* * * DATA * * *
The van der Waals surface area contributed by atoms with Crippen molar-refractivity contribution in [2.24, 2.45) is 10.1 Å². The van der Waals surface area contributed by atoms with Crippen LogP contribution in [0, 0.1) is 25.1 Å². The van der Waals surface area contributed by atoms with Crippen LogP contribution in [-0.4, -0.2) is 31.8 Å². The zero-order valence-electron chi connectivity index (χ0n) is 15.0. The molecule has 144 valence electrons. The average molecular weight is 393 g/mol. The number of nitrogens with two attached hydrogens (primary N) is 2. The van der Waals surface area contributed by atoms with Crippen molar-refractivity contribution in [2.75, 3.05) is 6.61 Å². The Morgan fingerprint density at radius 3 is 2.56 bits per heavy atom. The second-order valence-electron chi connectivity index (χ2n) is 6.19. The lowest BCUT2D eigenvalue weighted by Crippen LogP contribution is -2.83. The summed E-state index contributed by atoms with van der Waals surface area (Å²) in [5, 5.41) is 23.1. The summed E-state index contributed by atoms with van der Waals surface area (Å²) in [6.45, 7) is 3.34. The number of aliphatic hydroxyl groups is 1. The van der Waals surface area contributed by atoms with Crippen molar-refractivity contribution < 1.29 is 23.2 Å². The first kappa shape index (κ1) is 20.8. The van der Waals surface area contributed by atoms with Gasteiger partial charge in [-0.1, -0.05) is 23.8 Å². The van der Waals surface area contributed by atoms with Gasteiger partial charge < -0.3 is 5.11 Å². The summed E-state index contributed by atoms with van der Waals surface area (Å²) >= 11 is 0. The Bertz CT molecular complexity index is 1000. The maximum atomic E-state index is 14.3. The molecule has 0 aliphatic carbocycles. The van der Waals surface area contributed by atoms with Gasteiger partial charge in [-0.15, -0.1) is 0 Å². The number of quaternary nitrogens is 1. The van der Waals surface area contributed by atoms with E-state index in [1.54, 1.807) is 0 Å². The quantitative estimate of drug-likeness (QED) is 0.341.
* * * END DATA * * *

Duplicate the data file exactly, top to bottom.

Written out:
The van der Waals surface area contributed by atoms with Crippen molar-refractivity contribution in [2.24, 2.45) is 10.1 Å². The van der Waals surface area contributed by atoms with Crippen LogP contribution in [0, 0.1) is 25.1 Å². The van der Waals surface area contributed by atoms with Crippen LogP contribution in [-0.4, -0.2) is 31.8 Å². The zero-order valence-electron chi connectivity index (χ0n) is 15.0. The molecule has 144 valence electrons. The average molecular weight is 393 g/mol. The number of nitrogens with two attached hydrogens (primary N) is 2. The van der Waals surface area contributed by atoms with Crippen molar-refractivity contribution in [2.75, 3.05) is 6.61 Å². The Morgan fingerprint density at radius 3 is 2.56 bits per heavy atom. The second-order valence-electron chi connectivity index (χ2n) is 6.19. The lowest BCUT2D eigenvalue weighted by Crippen LogP contribution is -2.83. The summed E-state index contributed by atoms with van der Waals surface area (Å²) in [5, 5.41) is 23.1. The summed E-state index contributed by atoms with van der Waals surface area (Å²) in [6.45, 7) is 3.34. The number of aliphatic hydroxyl groups is 1. The van der Waals surface area contributed by atoms with Crippen molar-refractivity contribution < 1.29 is 23.2 Å². The first kappa shape index (κ1) is 20.8. The van der Waals surface area contributed by atoms with Gasteiger partial charge in [-0.1, -0.05) is 23.8 Å². The van der Waals surface area contributed by atoms with Gasteiger partial charge < -0.3 is 5.11 Å². The summed E-state index contributed by atoms with van der Waals surface area (Å²) >= 11 is 0. The Bertz CT molecular complexity index is 1000. The maximum atomic E-state index is 14.3. The molecule has 0 aliphatic carbocycles. The van der Waals surface area contributed by atoms with Gasteiger partial charge in [-0.15, -0.1) is 0 Å². The number of quaternary nitrogens is 1. The van der Waals surface area contributed by atoms with E-state index in [1.54, 1.807) is 0 Å². The quantitative estimate of drug-likeness (QED) is 0.341.